Chicago-based Midwife (http://www NULL.oakparkmidwife NULL.com/Welcome_ NULL.html), Elise Erickson (http://www NULL.oakparkmidwife NULL.com/Midwives NULL.html) has worked with a number of over 40 moms, either prenatally or for birth, and says that midlife moms make up 10-20% of the clientele at her practice and that their numbers are increasing.
In her experience pregnancies for over-40 moms, some of these fears can be reality based—underlying health problems such as obesity, hypertension, or a history of infertility can make for a rougher road for pregnancy and birth. She adds that “unless these women keep very active and are in good shape prior to pregnancy, labor and birth can be more challenging because aging makes the body less flexible and can affect endurance.”
However, both Hoeprich and Erickson have noted some behavior of older mothers that might make them good ‘mom’ Scouts–meaning that they tend to come well prepared in terms of getting all of the support they need by hiring midwifes, doulas and childbirth educators as well as doing lots of research.
But Erickson warns “there a risk with TMI (too much information) for any woman exceptionally educated to every aspect of pregnancy and birth that we (her midwives) may spend a good deal of time trying to relieve anxieties and stresses from reading horror stories online or from relatives. High anxiety or fear doesn’t help a healthy pregnancy or birth. “
She says, despite the fear-mongering, she’s attended a number of “lovely natural births of ‘advanced maternal age’ women who have birthed beautifully”, and has learned to appreciate the wisdom and mature approach that the majority of older moms she has worked with bring to the clinical relationship.
Talking with Hoeprich and Erickson, who have dedicated themselves to supporting mothers—including the rising older breed—through the rite to which they have a birthright (motherhood), sets me to remembering my brief and miraculous two pregnancies.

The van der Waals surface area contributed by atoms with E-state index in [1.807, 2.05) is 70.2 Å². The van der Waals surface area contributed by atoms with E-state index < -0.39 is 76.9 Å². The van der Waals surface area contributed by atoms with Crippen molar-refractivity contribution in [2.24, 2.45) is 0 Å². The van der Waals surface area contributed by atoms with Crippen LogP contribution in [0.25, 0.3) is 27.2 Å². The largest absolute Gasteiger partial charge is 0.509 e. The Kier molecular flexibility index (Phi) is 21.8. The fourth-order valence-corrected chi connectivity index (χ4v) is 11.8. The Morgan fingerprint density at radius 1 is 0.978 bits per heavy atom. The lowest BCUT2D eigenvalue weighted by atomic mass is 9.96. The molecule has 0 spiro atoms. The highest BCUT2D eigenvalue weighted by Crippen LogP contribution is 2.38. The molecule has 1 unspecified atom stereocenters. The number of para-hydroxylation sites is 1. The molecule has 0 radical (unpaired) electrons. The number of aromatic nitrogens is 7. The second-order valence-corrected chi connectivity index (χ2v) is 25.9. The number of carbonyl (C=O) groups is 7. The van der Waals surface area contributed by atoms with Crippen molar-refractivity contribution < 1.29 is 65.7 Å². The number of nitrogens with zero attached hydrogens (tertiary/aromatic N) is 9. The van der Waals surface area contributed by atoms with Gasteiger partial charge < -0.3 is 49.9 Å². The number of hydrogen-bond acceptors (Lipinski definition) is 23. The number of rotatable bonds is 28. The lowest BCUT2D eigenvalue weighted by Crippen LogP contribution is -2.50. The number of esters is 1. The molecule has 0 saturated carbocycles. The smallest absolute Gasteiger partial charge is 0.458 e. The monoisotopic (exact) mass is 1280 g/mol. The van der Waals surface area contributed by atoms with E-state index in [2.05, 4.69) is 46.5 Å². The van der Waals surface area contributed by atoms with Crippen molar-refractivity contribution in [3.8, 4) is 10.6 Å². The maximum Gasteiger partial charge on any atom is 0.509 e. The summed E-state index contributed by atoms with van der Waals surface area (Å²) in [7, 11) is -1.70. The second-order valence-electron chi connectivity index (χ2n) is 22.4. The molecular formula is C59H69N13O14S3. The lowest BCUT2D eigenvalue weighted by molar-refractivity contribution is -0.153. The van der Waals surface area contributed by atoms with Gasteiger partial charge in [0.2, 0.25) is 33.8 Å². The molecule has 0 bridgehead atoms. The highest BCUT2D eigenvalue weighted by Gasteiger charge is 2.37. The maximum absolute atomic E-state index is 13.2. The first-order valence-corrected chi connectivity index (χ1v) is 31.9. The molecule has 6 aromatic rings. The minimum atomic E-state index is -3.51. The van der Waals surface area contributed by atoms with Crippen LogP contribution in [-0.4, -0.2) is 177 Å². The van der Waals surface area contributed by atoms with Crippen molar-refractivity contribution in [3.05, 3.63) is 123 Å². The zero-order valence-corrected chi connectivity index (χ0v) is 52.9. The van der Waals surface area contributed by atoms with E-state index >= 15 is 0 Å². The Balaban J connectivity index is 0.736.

If I could have a do-over, it would be this: to have embraced each and every day of those fleeting few months in the calm and grounded knowledge that all was well and would be well.
It puts me in mind of a saying a French midlife mother gave me. It doesn’t translate well, but here it is in raw, unrefined English: “The dog may jump and bark, but the circus still passes by.”
And now refined for our purposes: Your baby will grow, form and enter this world as he or she is meant to, whether or not you jump, bark or fear the worst.
Note to readers:
Jennifer Hoeprich (http://www NULL.desertmoondoulas NULL.com/About_Jen NULL.html), CD (DONA), CCCE, certified Doula and Childbirth Educator and student Midwife. Desert Moom Doulas (http://www NULL.desertmoondoulas NULL.com/Welcome NULL.html), Phoenix, AZ
Elise Erickson, CNM, MS–BSN University of Michigan and MS from University of Illinois Chicago; Midwifery and Women’s Health at West Suburban Medical Center in Oak Park IL. (http://www NULL.oakparkmidwife NULL.com/) Email: firstname.lastname@example.org (oakparkmidwife null@null gmail NULL.com)